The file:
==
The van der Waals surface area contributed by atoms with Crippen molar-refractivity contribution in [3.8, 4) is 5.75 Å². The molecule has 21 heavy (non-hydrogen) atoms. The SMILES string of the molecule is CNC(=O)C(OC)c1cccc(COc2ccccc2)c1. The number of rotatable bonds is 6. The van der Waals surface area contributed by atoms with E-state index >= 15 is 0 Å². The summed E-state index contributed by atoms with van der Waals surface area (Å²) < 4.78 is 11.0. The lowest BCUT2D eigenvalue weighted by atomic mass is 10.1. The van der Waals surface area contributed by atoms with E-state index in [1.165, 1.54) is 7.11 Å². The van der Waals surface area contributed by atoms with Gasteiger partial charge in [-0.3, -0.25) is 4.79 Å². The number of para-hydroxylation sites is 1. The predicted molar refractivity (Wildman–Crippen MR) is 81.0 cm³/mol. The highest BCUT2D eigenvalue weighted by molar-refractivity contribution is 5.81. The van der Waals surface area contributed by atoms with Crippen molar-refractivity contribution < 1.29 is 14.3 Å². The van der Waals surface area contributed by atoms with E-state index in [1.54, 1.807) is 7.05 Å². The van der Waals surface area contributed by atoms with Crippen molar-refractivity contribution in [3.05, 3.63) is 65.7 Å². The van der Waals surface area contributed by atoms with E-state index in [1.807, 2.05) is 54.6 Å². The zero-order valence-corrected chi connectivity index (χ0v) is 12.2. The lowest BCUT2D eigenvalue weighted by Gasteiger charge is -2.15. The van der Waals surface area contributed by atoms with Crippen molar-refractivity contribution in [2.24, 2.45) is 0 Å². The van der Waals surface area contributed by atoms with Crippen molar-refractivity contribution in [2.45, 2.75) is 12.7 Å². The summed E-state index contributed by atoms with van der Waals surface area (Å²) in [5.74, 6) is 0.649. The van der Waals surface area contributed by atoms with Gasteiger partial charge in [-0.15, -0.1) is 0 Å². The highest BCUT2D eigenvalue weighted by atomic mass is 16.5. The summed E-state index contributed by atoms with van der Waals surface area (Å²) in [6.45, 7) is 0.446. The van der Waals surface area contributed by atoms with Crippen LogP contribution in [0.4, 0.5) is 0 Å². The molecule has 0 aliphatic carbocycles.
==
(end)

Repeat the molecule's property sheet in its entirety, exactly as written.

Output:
The van der Waals surface area contributed by atoms with Crippen molar-refractivity contribution in [3.8, 4) is 5.75 Å². The molecule has 21 heavy (non-hydrogen) atoms. The SMILES string of the molecule is CNC(=O)C(OC)c1cccc(COc2ccccc2)c1. The number of rotatable bonds is 6. The van der Waals surface area contributed by atoms with E-state index >= 15 is 0 Å². The summed E-state index contributed by atoms with van der Waals surface area (Å²) < 4.78 is 11.0. The lowest BCUT2D eigenvalue weighted by atomic mass is 10.1. The van der Waals surface area contributed by atoms with E-state index in [1.165, 1.54) is 7.11 Å². The van der Waals surface area contributed by atoms with Gasteiger partial charge in [-0.3, -0.25) is 4.79 Å². The number of para-hydroxylation sites is 1. The predicted molar refractivity (Wildman–Crippen MR) is 81.0 cm³/mol. The highest BCUT2D eigenvalue weighted by molar-refractivity contribution is 5.81. The van der Waals surface area contributed by atoms with Crippen molar-refractivity contribution < 1.29 is 14.3 Å². The van der Waals surface area contributed by atoms with E-state index in [1.54, 1.807) is 7.05 Å². The van der Waals surface area contributed by atoms with Crippen molar-refractivity contribution in [3.05, 3.63) is 65.7 Å². The van der Waals surface area contributed by atoms with E-state index in [1.807, 2.05) is 54.6 Å². The zero-order valence-corrected chi connectivity index (χ0v) is 12.2. The lowest BCUT2D eigenvalue weighted by Gasteiger charge is -2.15. The van der Waals surface area contributed by atoms with Crippen molar-refractivity contribution in [2.24, 2.45) is 0 Å². The van der Waals surface area contributed by atoms with Crippen molar-refractivity contribution in [2.45, 2.75) is 12.7 Å². The summed E-state index contributed by atoms with van der Waals surface area (Å²) in [5.74, 6) is 0.649. The van der Waals surface area contributed by atoms with Gasteiger partial charge in [-0.15, -0.1) is 0 Å². The highest BCUT2D eigenvalue weighted by atomic mass is 16.5. The summed E-state index contributed by atoms with van der Waals surface area (Å²) in [6.45, 7) is 0.446. The van der Waals surface area contributed by atoms with Crippen LogP contribution in [0.4, 0.5) is 0 Å². The molecule has 0 aliphatic carbocycles.